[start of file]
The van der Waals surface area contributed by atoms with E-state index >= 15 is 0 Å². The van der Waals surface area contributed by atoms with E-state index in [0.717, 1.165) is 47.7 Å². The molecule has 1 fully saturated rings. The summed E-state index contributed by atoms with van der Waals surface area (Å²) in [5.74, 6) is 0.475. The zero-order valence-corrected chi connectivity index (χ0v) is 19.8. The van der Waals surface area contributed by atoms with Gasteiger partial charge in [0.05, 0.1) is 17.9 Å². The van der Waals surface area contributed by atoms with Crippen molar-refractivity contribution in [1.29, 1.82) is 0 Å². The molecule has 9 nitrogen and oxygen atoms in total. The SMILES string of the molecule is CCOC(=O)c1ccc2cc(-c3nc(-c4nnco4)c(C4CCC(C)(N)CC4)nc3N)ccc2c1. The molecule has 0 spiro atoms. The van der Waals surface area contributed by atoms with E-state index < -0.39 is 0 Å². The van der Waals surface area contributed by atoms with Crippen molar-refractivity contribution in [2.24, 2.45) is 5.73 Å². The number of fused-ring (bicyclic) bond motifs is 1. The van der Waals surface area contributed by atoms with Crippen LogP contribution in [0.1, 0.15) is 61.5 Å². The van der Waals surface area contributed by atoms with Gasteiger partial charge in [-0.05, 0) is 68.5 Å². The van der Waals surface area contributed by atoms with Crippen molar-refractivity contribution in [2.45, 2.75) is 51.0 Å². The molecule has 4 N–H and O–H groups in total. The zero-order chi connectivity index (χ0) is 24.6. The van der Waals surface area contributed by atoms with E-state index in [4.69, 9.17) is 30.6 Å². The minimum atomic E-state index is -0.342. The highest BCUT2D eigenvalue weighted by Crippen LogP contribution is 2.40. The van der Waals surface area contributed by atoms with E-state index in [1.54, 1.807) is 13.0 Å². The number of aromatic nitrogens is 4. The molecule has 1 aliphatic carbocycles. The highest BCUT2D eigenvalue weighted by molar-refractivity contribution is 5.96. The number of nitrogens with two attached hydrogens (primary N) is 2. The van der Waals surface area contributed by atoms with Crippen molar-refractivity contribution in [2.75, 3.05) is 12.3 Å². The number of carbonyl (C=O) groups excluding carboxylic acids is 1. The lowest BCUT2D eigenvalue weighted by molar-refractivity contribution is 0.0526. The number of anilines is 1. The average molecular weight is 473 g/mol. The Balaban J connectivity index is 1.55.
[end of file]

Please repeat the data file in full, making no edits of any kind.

The van der Waals surface area contributed by atoms with E-state index >= 15 is 0 Å². The van der Waals surface area contributed by atoms with E-state index in [0.717, 1.165) is 47.7 Å². The molecule has 1 fully saturated rings. The summed E-state index contributed by atoms with van der Waals surface area (Å²) in [5.74, 6) is 0.475. The zero-order valence-corrected chi connectivity index (χ0v) is 19.8. The van der Waals surface area contributed by atoms with Gasteiger partial charge in [0.05, 0.1) is 17.9 Å². The van der Waals surface area contributed by atoms with Crippen molar-refractivity contribution in [1.29, 1.82) is 0 Å². The molecule has 9 nitrogen and oxygen atoms in total. The SMILES string of the molecule is CCOC(=O)c1ccc2cc(-c3nc(-c4nnco4)c(C4CCC(C)(N)CC4)nc3N)ccc2c1. The molecule has 0 spiro atoms. The van der Waals surface area contributed by atoms with E-state index < -0.39 is 0 Å². The van der Waals surface area contributed by atoms with Crippen molar-refractivity contribution in [2.24, 2.45) is 5.73 Å². The number of fused-ring (bicyclic) bond motifs is 1. The van der Waals surface area contributed by atoms with Crippen LogP contribution in [0.1, 0.15) is 61.5 Å². The van der Waals surface area contributed by atoms with Gasteiger partial charge in [-0.05, 0) is 68.5 Å². The van der Waals surface area contributed by atoms with Crippen molar-refractivity contribution in [2.45, 2.75) is 51.0 Å². The molecule has 4 N–H and O–H groups in total. The zero-order chi connectivity index (χ0) is 24.6. The van der Waals surface area contributed by atoms with E-state index in [4.69, 9.17) is 30.6 Å². The minimum atomic E-state index is -0.342. The highest BCUT2D eigenvalue weighted by Crippen LogP contribution is 2.40. The van der Waals surface area contributed by atoms with E-state index in [1.54, 1.807) is 13.0 Å². The number of aromatic nitrogens is 4. The molecule has 1 aliphatic carbocycles. The highest BCUT2D eigenvalue weighted by molar-refractivity contribution is 5.96. The number of nitrogens with two attached hydrogens (primary N) is 2. The van der Waals surface area contributed by atoms with Crippen molar-refractivity contribution in [2.75, 3.05) is 12.3 Å². The number of carbonyl (C=O) groups excluding carboxylic acids is 1. The lowest BCUT2D eigenvalue weighted by molar-refractivity contribution is 0.0526. The number of anilines is 1. The average molecular weight is 473 g/mol. The Balaban J connectivity index is 1.55.